The huge shake-up in directory enquiries services has got off to a smooth start, according to the telecoms regulator Oftel.
BT's 192 service is being replaced by more than 20 alternatives
BT's directory enquiry services, 192 and 153, stopped giving out telephone numbers after 46 years on Saturday night.
People calling those numbers now hear a recorded message with a freephone number that selects at random one of the more than 20 replacement services, which all begin with 118.
A spokesperson for Oftel, which is behind the change, said: "The changeover happened as planned and everything has gone fine since.
"Our project manager has been in contact with all the new providers and everything seems to be going to plan so far.
"But until we see the statistics, we can't be sure how many people have been mis-dialling."
A spokesman for 118 119 said his firm was "coping very well" with a 20-fold increase in calls since the changeover, but he was critical of the way Oftel had managed it.
He said: "I was surprised that Oftel did not choose a gradual, smooth switch over, allowing the new call centres to gradually develop the necessary experience."
Oftel has said the overhaul will mean improved value for the £300m callers spend on some 700 million calls to the service every year.
There is a vast difference in what callers pay depending on what number they ring and the Consumers' Association is urging Oftel to inform callers about the different tariffs.
While one of BT's competitors is offering nearly a million registered customers free directory inquiry calls, a leading mobile phone company is charging up to £2.50 a minute.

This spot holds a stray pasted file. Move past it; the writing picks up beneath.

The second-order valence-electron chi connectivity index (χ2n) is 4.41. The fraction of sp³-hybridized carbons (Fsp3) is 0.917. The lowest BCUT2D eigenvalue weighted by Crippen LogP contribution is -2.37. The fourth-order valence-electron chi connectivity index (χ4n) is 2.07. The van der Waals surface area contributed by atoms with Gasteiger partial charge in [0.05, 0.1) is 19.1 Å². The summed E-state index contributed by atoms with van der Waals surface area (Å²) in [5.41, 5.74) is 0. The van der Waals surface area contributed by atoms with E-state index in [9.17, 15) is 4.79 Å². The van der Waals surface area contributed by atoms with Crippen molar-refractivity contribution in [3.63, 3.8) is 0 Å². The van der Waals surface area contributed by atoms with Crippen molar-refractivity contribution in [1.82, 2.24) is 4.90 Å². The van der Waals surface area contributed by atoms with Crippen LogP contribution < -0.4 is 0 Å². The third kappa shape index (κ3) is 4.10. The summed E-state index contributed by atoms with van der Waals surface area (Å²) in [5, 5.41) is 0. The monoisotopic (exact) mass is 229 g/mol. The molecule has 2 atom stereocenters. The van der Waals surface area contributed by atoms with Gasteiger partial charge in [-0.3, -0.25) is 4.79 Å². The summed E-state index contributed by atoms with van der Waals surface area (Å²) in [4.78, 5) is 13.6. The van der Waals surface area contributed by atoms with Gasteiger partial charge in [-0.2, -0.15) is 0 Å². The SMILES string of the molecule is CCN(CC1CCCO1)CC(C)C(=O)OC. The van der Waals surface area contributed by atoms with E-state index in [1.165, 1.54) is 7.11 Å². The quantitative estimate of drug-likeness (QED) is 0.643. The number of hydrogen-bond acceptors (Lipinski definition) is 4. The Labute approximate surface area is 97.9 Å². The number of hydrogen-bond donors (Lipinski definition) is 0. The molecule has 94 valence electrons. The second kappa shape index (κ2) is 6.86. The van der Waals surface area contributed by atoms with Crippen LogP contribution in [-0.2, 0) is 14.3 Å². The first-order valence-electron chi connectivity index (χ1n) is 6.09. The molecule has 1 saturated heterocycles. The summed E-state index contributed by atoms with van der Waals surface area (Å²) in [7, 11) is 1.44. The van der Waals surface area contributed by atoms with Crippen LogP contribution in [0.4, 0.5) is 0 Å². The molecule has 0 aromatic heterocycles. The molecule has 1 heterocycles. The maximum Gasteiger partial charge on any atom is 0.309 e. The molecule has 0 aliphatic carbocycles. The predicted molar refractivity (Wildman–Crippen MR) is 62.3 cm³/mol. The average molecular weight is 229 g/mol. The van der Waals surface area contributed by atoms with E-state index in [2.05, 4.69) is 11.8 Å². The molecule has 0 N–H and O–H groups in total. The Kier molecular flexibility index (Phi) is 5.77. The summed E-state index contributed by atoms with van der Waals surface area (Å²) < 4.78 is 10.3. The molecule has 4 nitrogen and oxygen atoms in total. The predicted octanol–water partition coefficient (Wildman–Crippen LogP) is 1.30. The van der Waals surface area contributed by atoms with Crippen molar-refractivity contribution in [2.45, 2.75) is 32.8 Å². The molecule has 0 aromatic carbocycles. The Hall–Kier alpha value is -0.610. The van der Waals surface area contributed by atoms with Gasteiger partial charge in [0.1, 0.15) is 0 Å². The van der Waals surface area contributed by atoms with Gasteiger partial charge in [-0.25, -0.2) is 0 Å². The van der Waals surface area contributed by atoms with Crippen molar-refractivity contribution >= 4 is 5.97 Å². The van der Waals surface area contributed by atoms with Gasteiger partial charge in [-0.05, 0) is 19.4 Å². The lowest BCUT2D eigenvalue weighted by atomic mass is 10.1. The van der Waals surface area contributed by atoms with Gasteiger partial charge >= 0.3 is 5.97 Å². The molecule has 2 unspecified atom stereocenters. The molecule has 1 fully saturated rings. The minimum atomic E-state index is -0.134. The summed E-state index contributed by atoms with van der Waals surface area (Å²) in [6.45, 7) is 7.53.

The Number's runners are looking for quirky cult status
Consumers' Association senior researcher Jenni Conti said: "Consumers are likely to be bamboozled by choice."
New companies have spent millions of pounds on marketing campaigns.
Reports suggest Britain's directory enquiries market, the largest in Europe, could be worth up to £1.3bn within three years.
And as companies jostle for their share of the pie, research suggests BT's own 118 offering is falling lower on callers' radar screen.
Among the major spenders in the 118 branding war have been The Number, Conduit and BT.
The Number, owned by the US call centre group InfoNXX, has very noisily sought to create a distinctive brand, with its two moustached 118 runners campaign on television, billboards, ice-cream vans throughout the UK and a T-shirt campaign through the Cancer Research charity.
"Number memorability is the key thing," The Number's marketing director Alex Harris told BBC News Online.
Ms Harris said the comic campaign is making a potentially uninteresting product a saleable commodity.
"It's a fairly dull industry, which we wanted to spice up with an engaging, fun vehicle."
BT is responding by spending its £10m marketing budget on reinforcing a 'tried and tested' brand.
BT also offers a free directory enquiries service on its website.